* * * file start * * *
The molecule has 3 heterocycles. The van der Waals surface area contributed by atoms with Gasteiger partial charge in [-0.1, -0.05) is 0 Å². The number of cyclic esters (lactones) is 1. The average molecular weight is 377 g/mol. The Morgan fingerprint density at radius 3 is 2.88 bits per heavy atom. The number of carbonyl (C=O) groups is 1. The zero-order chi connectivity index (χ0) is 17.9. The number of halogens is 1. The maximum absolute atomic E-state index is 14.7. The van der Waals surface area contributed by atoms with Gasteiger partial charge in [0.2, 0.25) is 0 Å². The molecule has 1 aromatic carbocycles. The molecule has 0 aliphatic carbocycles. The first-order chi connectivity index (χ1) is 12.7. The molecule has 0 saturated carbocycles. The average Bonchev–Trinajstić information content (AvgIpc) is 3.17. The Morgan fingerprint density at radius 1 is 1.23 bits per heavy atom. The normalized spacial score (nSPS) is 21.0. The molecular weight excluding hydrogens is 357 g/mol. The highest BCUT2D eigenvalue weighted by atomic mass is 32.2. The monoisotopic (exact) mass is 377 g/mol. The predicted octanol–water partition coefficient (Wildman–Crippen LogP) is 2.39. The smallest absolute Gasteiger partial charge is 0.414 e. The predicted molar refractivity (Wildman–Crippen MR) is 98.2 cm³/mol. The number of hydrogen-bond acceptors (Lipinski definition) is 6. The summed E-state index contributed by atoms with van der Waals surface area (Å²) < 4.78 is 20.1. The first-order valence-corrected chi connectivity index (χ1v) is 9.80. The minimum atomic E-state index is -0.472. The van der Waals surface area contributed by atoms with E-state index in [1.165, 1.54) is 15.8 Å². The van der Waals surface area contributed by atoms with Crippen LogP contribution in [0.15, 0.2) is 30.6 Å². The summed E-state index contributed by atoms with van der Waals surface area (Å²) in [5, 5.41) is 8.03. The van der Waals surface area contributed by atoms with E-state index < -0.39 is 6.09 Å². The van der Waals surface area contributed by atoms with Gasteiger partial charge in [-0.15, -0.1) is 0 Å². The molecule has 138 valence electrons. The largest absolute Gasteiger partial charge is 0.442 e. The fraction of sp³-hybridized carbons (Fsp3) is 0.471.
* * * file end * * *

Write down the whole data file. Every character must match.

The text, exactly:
The molecule has 3 heterocycles. The van der Waals surface area contributed by atoms with Gasteiger partial charge in [-0.1, -0.05) is 0 Å². The number of cyclic esters (lactones) is 1. The average molecular weight is 377 g/mol. The Morgan fingerprint density at radius 3 is 2.88 bits per heavy atom. The number of carbonyl (C=O) groups is 1. The zero-order chi connectivity index (χ0) is 17.9. The number of halogens is 1. The maximum absolute atomic E-state index is 14.7. The van der Waals surface area contributed by atoms with Gasteiger partial charge in [0.2, 0.25) is 0 Å². The molecule has 1 aromatic carbocycles. The molecule has 0 aliphatic carbocycles. The first-order chi connectivity index (χ1) is 12.7. The molecule has 0 saturated carbocycles. The average Bonchev–Trinajstić information content (AvgIpc) is 3.17. The Morgan fingerprint density at radius 1 is 1.23 bits per heavy atom. The normalized spacial score (nSPS) is 21.0. The molecular weight excluding hydrogens is 357 g/mol. The highest BCUT2D eigenvalue weighted by atomic mass is 32.2. The monoisotopic (exact) mass is 377 g/mol. The predicted octanol–water partition coefficient (Wildman–Crippen LogP) is 2.39. The smallest absolute Gasteiger partial charge is 0.414 e. The predicted molar refractivity (Wildman–Crippen MR) is 98.2 cm³/mol. The number of hydrogen-bond acceptors (Lipinski definition) is 6. The summed E-state index contributed by atoms with van der Waals surface area (Å²) < 4.78 is 20.1. The first-order valence-corrected chi connectivity index (χ1v) is 9.80. The minimum atomic E-state index is -0.472. The van der Waals surface area contributed by atoms with E-state index in [1.165, 1.54) is 15.8 Å². The van der Waals surface area contributed by atoms with Crippen LogP contribution in [0.15, 0.2) is 30.6 Å². The summed E-state index contributed by atoms with van der Waals surface area (Å²) in [5, 5.41) is 8.03. The van der Waals surface area contributed by atoms with E-state index < -0.39 is 6.09 Å². The van der Waals surface area contributed by atoms with Gasteiger partial charge in [-0.15, -0.1) is 0 Å². The molecule has 138 valence electrons. The largest absolute Gasteiger partial charge is 0.442 e. The fraction of sp³-hybridized carbons (Fsp3) is 0.471.